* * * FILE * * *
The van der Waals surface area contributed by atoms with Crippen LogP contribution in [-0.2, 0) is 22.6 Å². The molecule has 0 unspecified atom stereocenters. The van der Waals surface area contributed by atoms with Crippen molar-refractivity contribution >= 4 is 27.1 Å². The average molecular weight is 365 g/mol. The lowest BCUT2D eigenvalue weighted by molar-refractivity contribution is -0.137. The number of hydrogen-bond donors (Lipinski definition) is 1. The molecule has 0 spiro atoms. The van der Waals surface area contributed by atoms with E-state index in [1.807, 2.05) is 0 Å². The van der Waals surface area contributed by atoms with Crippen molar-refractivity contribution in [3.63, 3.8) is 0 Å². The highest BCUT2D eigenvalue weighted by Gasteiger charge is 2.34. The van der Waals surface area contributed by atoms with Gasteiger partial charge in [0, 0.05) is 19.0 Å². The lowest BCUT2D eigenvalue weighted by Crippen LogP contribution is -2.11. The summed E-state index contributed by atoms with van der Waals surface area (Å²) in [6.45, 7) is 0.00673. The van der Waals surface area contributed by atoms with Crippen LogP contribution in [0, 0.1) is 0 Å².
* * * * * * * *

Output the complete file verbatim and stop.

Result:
The van der Waals surface area contributed by atoms with Crippen LogP contribution in [-0.2, 0) is 22.6 Å². The molecule has 0 unspecified atom stereocenters. The van der Waals surface area contributed by atoms with Crippen molar-refractivity contribution >= 4 is 27.1 Å². The average molecular weight is 365 g/mol. The lowest BCUT2D eigenvalue weighted by molar-refractivity contribution is -0.137. The number of hydrogen-bond donors (Lipinski definition) is 1. The molecule has 0 spiro atoms. The van der Waals surface area contributed by atoms with E-state index in [1.807, 2.05) is 0 Å². The van der Waals surface area contributed by atoms with Crippen molar-refractivity contribution in [3.63, 3.8) is 0 Å². The highest BCUT2D eigenvalue weighted by Gasteiger charge is 2.34. The van der Waals surface area contributed by atoms with Gasteiger partial charge in [0, 0.05) is 19.0 Å². The lowest BCUT2D eigenvalue weighted by Crippen LogP contribution is -2.11. The summed E-state index contributed by atoms with van der Waals surface area (Å²) in [6.45, 7) is 0.00673. The van der Waals surface area contributed by atoms with Crippen LogP contribution in [0, 0.1) is 0 Å².